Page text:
Wednesday, July 29, 2009

Monday, July 27, 2009

Sunday, July 26, 2009

Home, Home On The Range

Mrs Wife and I have just returned from a hectic few days in London. We had originally booked the trip to see Michael Jackson at the O2, which had been scheduled for Wednesday, but as we'd bought and paid for flights and hotel, we decided to have the holiday anyway.

And, in the space of five days in the capital, we:

  • Went to the Comedy Store's improv night, where we were entertained by the hilarious talents of Josie Lawrence, Andy Smart, Lee Simpson, Suki Webster, Richard Vranch and Stephen Frost.
  • Dined at the Hard Rock Cafe with Baby Brother and his girlfriend (who had been due to see Jacko's concert with us).
  • Visited the Tower of London, Tower Bridge, the London Tombs, St Paul's Cathedral, Covent Garden and Camden Market.
  • Took a cruise along the Thames from Westminster to Greenwich.
  • Saw Ian McKellen and Patrick Stewart (or Gandalf and Jean Luc Picard or Magneto and Professor Xavier depending on your own personal geek persuasion) in Waiting For Godot at the Theatre Royal.
  • Attended, at Mrs Wife's request, We Will Rock You, which wasn't as bad as I had thought it might be.
  • Avoided a Biblical downpour by spending £27(!) on cinema tickets for Transformers 2. Which seemed almost identical to the first one, but with more gratuitous shots of Megan Fox's cleavage - ie it was pretty darn good.
  • Met up with Mrs Wife's cousin and a friend of mine from my university days that I haven't seen in more than seven years for a boozy afternoon in Theatreland.

All in all, a pretty productive, if tiring, five days.

Friday, July 10, 2009

Time For T

In the next few hours, I'll be setting off, via Falkirk, for T In The Park.

By my own reckoning, this will be my ninth T In The Park, but my first since 2006. While my brain remains free of the imminent alcoholic fug, here are my thoughts on each of the previous eight I've attended.

1997: My first festival, and T In The Park's first at Balado, near Kinross. My two friends and I take scandalously little drink and are generally unprepared for what awaits us. Highlights include Saturday headliners Kula Shaker and The Charlatans, while the weekend ends with a second tent jam-packed for John Squire's post-Roses band The Seahorses.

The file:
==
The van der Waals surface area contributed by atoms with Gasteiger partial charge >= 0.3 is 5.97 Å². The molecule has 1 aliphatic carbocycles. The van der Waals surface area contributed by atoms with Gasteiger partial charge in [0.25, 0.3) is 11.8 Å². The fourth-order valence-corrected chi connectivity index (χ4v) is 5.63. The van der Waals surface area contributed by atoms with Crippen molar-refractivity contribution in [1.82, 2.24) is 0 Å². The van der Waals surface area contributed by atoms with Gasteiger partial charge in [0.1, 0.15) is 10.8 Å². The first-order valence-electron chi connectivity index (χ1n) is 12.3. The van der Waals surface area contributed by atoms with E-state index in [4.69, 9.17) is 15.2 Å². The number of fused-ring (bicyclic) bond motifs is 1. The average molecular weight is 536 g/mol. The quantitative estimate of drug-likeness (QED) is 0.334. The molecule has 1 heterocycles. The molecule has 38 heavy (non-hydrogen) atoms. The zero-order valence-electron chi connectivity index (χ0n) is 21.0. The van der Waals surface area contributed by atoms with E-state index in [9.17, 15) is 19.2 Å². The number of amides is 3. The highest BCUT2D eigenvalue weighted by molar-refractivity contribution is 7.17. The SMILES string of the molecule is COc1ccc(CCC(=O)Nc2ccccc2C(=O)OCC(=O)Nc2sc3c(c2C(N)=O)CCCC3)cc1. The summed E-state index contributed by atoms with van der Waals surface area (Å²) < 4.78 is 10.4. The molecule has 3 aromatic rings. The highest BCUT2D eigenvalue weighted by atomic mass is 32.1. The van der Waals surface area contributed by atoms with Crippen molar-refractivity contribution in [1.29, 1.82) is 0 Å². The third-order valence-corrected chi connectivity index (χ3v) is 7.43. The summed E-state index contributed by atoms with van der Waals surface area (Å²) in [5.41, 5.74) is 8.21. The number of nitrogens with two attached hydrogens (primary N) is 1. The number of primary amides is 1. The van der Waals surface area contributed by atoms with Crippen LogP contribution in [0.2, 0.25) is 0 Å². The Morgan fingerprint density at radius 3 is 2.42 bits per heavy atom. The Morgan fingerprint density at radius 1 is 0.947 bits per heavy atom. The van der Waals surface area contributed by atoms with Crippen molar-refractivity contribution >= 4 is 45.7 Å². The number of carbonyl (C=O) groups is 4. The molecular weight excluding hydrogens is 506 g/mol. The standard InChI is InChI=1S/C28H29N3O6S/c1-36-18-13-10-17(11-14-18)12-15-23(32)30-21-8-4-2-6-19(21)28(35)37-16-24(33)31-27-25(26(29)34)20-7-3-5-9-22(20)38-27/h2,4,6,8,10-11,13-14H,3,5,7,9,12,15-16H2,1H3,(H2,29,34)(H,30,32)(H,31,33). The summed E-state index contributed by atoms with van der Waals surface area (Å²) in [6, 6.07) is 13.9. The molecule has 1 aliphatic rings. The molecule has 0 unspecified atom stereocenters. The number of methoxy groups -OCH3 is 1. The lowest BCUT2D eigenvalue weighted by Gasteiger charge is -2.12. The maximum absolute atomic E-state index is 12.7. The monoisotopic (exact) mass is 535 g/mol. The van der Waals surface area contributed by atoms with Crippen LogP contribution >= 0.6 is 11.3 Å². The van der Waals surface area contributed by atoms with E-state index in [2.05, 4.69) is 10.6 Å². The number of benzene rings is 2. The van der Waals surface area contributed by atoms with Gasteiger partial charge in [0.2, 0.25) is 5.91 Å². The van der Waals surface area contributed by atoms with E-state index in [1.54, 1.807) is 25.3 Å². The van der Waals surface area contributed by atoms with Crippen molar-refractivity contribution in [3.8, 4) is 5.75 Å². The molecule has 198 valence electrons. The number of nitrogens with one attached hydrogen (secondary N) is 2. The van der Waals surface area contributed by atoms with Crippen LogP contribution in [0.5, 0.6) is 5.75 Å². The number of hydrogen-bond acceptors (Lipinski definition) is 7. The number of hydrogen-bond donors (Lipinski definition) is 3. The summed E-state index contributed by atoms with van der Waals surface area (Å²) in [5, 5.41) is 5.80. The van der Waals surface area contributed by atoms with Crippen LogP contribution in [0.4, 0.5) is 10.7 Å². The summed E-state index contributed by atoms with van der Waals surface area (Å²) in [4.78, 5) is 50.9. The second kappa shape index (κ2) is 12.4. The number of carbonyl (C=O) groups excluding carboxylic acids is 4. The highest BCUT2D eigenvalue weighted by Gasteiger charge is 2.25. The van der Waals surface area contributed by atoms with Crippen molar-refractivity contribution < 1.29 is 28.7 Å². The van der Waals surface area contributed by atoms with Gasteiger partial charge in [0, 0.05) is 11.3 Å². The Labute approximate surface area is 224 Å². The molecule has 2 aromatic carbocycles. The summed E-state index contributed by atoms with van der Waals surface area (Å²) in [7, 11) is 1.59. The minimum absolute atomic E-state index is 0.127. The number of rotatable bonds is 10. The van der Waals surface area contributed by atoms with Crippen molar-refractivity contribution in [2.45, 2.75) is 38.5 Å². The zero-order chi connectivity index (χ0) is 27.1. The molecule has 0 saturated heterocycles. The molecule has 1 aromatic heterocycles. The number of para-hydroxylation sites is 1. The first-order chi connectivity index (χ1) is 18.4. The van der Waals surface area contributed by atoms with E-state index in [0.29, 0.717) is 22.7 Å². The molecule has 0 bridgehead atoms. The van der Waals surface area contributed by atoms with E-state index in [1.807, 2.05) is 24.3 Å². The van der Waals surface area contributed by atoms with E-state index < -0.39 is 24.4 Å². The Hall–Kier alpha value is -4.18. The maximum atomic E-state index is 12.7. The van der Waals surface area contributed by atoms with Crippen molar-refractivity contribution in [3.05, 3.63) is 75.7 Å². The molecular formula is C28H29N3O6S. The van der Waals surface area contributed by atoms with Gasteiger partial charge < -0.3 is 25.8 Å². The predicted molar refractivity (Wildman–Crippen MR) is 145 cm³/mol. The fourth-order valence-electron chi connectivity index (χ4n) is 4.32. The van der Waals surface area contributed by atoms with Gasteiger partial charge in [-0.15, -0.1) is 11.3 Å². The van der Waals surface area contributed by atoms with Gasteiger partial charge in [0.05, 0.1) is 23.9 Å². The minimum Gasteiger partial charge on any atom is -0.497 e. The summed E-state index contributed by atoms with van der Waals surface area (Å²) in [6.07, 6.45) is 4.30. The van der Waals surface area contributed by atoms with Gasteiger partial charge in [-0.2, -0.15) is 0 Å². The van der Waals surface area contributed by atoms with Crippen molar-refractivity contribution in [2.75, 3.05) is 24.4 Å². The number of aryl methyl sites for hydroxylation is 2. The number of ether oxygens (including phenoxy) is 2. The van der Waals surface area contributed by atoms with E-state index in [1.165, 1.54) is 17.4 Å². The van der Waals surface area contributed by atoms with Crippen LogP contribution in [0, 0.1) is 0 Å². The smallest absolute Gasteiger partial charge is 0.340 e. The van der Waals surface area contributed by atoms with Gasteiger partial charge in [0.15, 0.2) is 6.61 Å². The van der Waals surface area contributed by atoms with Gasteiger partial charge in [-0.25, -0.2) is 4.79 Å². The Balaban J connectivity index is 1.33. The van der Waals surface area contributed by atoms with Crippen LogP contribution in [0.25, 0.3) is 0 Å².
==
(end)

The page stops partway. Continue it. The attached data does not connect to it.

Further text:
1998: Saturday's highlights include Audioweb and Super Furry Animals, who are so good that instead of going to see headliners The Prodigy, I instead go to the CD tent, buy a Super Furry Animals bootleg and return to my tent to listen to it. The rain came in the middle of the night and never stopped. My two friends bailed for home mid-afternoon on the Sunday, but I was determined to stick it out, despite the thigh-high mud, just to see Ian Brown. I cadge a lift home from two girls from school and get home around 2am, having been mesmerised by Brown's fantastic performance.

1999: This was my first year attending with folks from uni, one of whom I'll be sharing a tent with this weekend. I can't actually remember too much about what bands I saw, although I do remember Nicky Wire trashing the stage and giving away James Dean Bradfield's white fender guitar after the Manic Street Preachers' headline set.

2000: Mrs Wife (then known as Miss Girlfriend) and one of her friends accompany me to Balado to see Travis, Moby, Ocean Colour Scene and Beth Orton. I have no recollection of rain, but that line-up is hardly the most rock'n'roll, is it? Although I've just looked up the full line-up online and it seems we chose not to see Muse or The Flaming Lips....

2001: The first year in which the three of attending this year went together. Again, my overall recollections are hazy, but I do remember seeing Paul Weller's acoustic set. Having suffered through the whole of Wheatus' horror show, Weller promptly came on stage and started flexing his ego, playing Style Council songs and little-known solo work. Then Noel Gallagher joined in, they played That's Entertainment and everything was right with the world. Stereo MC's were also among the surprisingly fantastic acts.